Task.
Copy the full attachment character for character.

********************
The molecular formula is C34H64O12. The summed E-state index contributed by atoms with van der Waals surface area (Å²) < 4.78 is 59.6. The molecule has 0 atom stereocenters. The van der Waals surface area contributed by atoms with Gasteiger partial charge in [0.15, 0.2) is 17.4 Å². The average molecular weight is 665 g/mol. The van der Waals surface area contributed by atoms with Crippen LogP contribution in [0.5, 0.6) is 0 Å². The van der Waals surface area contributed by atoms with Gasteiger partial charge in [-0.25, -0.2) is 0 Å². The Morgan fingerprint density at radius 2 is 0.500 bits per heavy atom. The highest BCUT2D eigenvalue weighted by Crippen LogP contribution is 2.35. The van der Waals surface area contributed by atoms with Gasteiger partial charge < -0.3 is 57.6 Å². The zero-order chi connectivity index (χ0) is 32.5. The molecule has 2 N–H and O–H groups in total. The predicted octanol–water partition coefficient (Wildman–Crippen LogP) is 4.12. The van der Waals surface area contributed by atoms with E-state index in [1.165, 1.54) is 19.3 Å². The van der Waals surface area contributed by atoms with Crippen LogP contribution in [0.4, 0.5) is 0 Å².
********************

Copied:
The molecular formula is C34H64O12. The summed E-state index contributed by atoms with van der Waals surface area (Å²) < 4.78 is 59.6. The molecule has 0 atom stereocenters. The van der Waals surface area contributed by atoms with Gasteiger partial charge in [0.15, 0.2) is 17.4 Å². The average molecular weight is 665 g/mol. The van der Waals surface area contributed by atoms with Crippen LogP contribution in [0.5, 0.6) is 0 Å². The van der Waals surface area contributed by atoms with Gasteiger partial charge in [-0.25, -0.2) is 0 Å². The Morgan fingerprint density at radius 2 is 0.500 bits per heavy atom. The highest BCUT2D eigenvalue weighted by Crippen LogP contribution is 2.35. The van der Waals surface area contributed by atoms with Gasteiger partial charge < -0.3 is 57.6 Å². The zero-order chi connectivity index (χ0) is 32.5. The molecule has 2 N–H and O–H groups in total. The predicted octanol–water partition coefficient (Wildman–Crippen LogP) is 4.12. The van der Waals surface area contributed by atoms with E-state index in [1.165, 1.54) is 19.3 Å². The van der Waals surface area contributed by atoms with Crippen LogP contribution in [0.4, 0.5) is 0 Å².